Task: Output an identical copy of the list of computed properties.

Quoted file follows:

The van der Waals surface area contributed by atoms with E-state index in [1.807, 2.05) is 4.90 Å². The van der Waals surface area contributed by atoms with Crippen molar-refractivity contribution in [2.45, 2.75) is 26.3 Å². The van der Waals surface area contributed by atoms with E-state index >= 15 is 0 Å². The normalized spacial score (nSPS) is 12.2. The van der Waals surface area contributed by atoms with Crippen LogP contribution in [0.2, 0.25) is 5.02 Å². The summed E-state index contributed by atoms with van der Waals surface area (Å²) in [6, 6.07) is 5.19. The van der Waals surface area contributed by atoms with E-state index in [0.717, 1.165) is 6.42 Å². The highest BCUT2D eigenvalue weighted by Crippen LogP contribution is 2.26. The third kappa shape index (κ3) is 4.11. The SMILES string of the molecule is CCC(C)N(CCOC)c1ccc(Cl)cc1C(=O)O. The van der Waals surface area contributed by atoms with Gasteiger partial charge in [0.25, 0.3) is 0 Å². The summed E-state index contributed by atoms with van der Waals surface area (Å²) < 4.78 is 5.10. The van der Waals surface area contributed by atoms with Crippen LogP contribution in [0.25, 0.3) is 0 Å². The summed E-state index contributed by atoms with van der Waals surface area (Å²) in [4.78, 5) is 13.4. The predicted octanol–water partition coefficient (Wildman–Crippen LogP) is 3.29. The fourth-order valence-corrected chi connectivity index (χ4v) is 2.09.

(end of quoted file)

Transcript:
The van der Waals surface area contributed by atoms with E-state index in [1.807, 2.05) is 4.90 Å². The van der Waals surface area contributed by atoms with Crippen molar-refractivity contribution in [2.45, 2.75) is 26.3 Å². The van der Waals surface area contributed by atoms with E-state index >= 15 is 0 Å². The normalized spacial score (nSPS) is 12.2. The van der Waals surface area contributed by atoms with Crippen LogP contribution in [0.2, 0.25) is 5.02 Å². The summed E-state index contributed by atoms with van der Waals surface area (Å²) in [6, 6.07) is 5.19. The van der Waals surface area contributed by atoms with E-state index in [0.717, 1.165) is 6.42 Å². The highest BCUT2D eigenvalue weighted by Crippen LogP contribution is 2.26. The third kappa shape index (κ3) is 4.11. The SMILES string of the molecule is CCC(C)N(CCOC)c1ccc(Cl)cc1C(=O)O. The van der Waals surface area contributed by atoms with Gasteiger partial charge in [0.25, 0.3) is 0 Å². The summed E-state index contributed by atoms with van der Waals surface area (Å²) < 4.78 is 5.10. The van der Waals surface area contributed by atoms with Crippen LogP contribution in [0.25, 0.3) is 0 Å². The summed E-state index contributed by atoms with van der Waals surface area (Å²) in [4.78, 5) is 13.4. The predicted octanol–water partition coefficient (Wildman–Crippen LogP) is 3.29. The fourth-order valence-corrected chi connectivity index (χ4v) is 2.09.